One of the mysterious signals repeated, suggesting it might come from a pulsar like this one – but much stronger, and beyond our own galaxy. (EPA/NASA/Chandra X-ray Observatory)

Last week, scientists reported a huge step in the hunt for mysterious cosmic phenomena known as Fast Radio Bursts (FRBs). But now their results are being called into question by others in the field. Amid that controversy, a new paper has just hit the presses: For the first time ever, they've found an FRB that keeps repeating. Published Wednesday in Nature, the study provides evidence that FRBs come from a source other than the massive star collision suggested by last week's researchers.

FRBs are bright radio flashes that last just a few milliseconds, and until now have never been known to repeat. Scientists believe they might occur thousands of times a day, but to date less than 20 events have been detected. Last week's study – also published in Nature – claimed to have pinpointed the exact origin point of an FRB for the first time ever.

This is how scientists tracked down the location of a fast radio burst and confirmed that these short but spectacular flashes of radio waves originate in the distant universe. (Commonwealth Scientific and Industrial Research Organization (CSIRO))

Now some scientists are questioning whether the signal used to track down the galaxy associated with the FRB was actually related to the radio burst at all. And this new study adds another possible point of contention: Based on the apparent age of the galaxy pinpointed in the first study and the strength of the radio burst, researchers had suggested a collision of massive stars as the cause of the mysterious signal.

But massive collisions don't repeat – and now it seems apparent that FRBs can and do.

"I don’t think the final nail is in the coffin on that," Jason Hessels, corresponding author of the latest study, told The Post in reference to the other team's research."There are more observations that need to be done, but it seems less convincing than it did last week." It is possible, he and other experts said, that there is more than one kind of FRB out there – some sent out by massive crashes in space, and others coming from different, more sustainable sources.

Harvard University’s Edo Berger, who is a co-author on an as-yet-unpublished paper that sets out to refute the supposed FRB origin, was more blunt: "Essentially I would say that the whole rationale behind the paper has gone away within about two or three days of when it was published," he told The Post, explaining that he believes the signal described in that paper has lasted too long to be associated with an FRB, and is likely some other space phenomenon they stumbled upon by accident.

Evan Keane, an astronomer with the Square Kilometer Array Organization who led the first study, told The Post that he won't comment on the particulars of Berger's takedown until it's reviewed by other scientists and published in a journal. But Keane and Berger agree on one thing: The latest paper is the real deal.

"My initial thoughts on the paper are that it is quite exciting, and as it is repeating it is clearly not due to a 'one off’ event, like (say) a supernova, or merger of two objects; they would only happen once," Keane told The Post in an email. He wasn't surprised or concerned about implications for his own findings, since scientists have floated the idea of multiple FRB origins before, "but it is clearly excellent to see the repetition, and so clearly," he said.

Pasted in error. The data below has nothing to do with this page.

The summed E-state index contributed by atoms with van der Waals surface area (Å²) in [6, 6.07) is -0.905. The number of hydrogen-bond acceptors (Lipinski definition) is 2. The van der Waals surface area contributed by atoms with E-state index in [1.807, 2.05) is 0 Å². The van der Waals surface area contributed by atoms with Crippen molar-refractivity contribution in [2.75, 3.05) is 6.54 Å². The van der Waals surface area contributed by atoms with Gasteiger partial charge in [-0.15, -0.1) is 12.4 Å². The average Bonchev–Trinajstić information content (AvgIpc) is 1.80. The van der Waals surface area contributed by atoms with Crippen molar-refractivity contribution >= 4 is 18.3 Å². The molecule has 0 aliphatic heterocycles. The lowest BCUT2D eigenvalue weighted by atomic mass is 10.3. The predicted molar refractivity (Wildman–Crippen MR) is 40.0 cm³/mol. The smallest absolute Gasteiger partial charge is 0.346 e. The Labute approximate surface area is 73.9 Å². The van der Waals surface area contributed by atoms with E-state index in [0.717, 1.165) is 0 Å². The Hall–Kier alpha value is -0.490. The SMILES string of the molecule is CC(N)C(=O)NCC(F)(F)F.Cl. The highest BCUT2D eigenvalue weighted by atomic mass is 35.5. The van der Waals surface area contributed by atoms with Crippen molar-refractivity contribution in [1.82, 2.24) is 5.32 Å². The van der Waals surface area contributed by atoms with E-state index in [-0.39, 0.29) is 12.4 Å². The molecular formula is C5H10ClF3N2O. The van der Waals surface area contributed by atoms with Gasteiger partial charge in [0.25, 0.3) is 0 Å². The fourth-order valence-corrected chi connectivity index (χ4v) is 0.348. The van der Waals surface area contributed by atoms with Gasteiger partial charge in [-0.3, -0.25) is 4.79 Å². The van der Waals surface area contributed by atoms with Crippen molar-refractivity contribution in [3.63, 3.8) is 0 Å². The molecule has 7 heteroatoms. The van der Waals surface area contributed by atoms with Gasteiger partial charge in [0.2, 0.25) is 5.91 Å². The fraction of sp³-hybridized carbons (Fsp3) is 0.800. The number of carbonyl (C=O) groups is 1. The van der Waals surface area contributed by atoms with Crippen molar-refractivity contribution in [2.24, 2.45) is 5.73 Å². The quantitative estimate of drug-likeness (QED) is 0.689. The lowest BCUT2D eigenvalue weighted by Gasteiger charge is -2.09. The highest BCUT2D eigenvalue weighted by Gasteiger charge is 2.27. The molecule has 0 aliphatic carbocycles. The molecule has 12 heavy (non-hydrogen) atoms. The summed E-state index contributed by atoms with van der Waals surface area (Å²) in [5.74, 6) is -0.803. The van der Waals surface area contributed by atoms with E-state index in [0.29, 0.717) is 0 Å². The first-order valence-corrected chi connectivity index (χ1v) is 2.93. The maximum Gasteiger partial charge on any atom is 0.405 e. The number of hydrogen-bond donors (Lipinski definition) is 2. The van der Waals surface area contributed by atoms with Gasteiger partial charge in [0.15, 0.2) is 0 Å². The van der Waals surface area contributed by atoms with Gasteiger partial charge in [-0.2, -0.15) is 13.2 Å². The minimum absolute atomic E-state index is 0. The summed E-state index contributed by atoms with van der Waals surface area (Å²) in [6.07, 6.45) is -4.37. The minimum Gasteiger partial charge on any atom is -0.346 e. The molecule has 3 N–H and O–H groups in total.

The findings stem from a discovery made in November, when McGill University Ph.D. student Paul Scholz was working with FRB data from the Arecibo radio telescope in Puerto Rico, which is the largest of its kind. After months of gathering and analyzing more data from the same spot in the sky, Scholz, Hessels and their colleagues showed several bursts with properties consistent with those of an FRB first detected in 2012.

"This one I think is a really great result," Berger said. "It's a great clue for what might be causing this. It’s not a one off thing, it’s a stable system that can be active again and again and again."

What might that stable system be? The scientists suggest a super-powerful neutron star. These stellar zombies are the remnants of huge stars gone supernova. They're just on the cusp of becoming black holes, with just barely enough pressure in their cores to keep them from collapsing into oblivion. That makes them the densest stars in the universe, and scientists have a lot to learn about their behavior.

Such an origin would bring the FRB mystery full circle, Hessels explained: Scientists first found FRBs just over a decade ago when searching for pulsing neutron stars (or pulsars) inside the Milky Way.

"They came across this signal that didn't quite fit with what we knew," Hessels said. The distance implied by the properties of these signals placed them outside the realm of neutron stars inside the galaxy.

"So these new findings could suggest some kind of very extreme pulsating neutron star, spinning very fast, with a strong magnetic field. . . beyond what you'd find with one in our own galaxy. It would have to be a very rare type of source," Hessels said.

As with last week's paper, more work is needed to confirm these findings – and it will take even more detections to determine whether FRBs have one source or many. Pinpointing the exact location of the sources of multiple FRBs is vital in puzzling out their true origins. Three highly sensitive FRB-detecting instruments are set to open this year, so it's possible that FRBs won't be mysterious for too much longer.

"That could be a month from now or it could be five years from now," Berger said.

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